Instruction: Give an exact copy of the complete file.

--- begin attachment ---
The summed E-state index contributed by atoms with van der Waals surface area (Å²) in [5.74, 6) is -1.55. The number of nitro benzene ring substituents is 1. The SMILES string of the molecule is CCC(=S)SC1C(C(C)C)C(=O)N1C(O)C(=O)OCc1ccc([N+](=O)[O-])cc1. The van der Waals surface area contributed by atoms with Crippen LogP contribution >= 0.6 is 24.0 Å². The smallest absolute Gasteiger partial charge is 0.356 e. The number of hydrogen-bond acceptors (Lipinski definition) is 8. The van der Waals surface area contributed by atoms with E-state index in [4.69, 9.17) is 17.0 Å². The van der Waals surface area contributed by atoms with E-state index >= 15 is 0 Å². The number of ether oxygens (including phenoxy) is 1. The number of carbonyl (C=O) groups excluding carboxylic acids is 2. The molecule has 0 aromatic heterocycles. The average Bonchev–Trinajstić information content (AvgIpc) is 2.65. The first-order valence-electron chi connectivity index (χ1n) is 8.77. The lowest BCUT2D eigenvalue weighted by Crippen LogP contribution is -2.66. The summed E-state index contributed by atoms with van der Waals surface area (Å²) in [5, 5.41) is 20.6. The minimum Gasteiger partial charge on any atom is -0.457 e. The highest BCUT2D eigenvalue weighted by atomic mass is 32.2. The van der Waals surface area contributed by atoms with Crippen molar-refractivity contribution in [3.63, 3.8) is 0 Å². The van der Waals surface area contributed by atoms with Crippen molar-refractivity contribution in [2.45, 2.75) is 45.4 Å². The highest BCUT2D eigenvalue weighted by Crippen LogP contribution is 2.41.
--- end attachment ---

The summed E-state index contributed by atoms with van der Waals surface area (Å²) in [5.74, 6) is -1.55. The number of nitro benzene ring substituents is 1. The SMILES string of the molecule is CCC(=S)SC1C(C(C)C)C(=O)N1C(O)C(=O)OCc1ccc([N+](=O)[O-])cc1. The van der Waals surface area contributed by atoms with Crippen LogP contribution >= 0.6 is 24.0 Å². The smallest absolute Gasteiger partial charge is 0.356 e. The number of hydrogen-bond acceptors (Lipinski definition) is 8. The van der Waals surface area contributed by atoms with E-state index in [4.69, 9.17) is 17.0 Å². The van der Waals surface area contributed by atoms with E-state index >= 15 is 0 Å². The number of ether oxygens (including phenoxy) is 1. The number of carbonyl (C=O) groups excluding carboxylic acids is 2. The molecule has 0 aromatic heterocycles. The average Bonchev–Trinajstić information content (AvgIpc) is 2.65. The first-order valence-electron chi connectivity index (χ1n) is 8.77. The lowest BCUT2D eigenvalue weighted by Crippen LogP contribution is -2.66. The summed E-state index contributed by atoms with van der Waals surface area (Å²) in [5, 5.41) is 20.6. The minimum Gasteiger partial charge on any atom is -0.457 e. The highest BCUT2D eigenvalue weighted by atomic mass is 32.2. The van der Waals surface area contributed by atoms with Crippen molar-refractivity contribution in [3.63, 3.8) is 0 Å². The van der Waals surface area contributed by atoms with Crippen molar-refractivity contribution in [2.45, 2.75) is 45.4 Å². The highest BCUT2D eigenvalue weighted by Crippen LogP contribution is 2.41.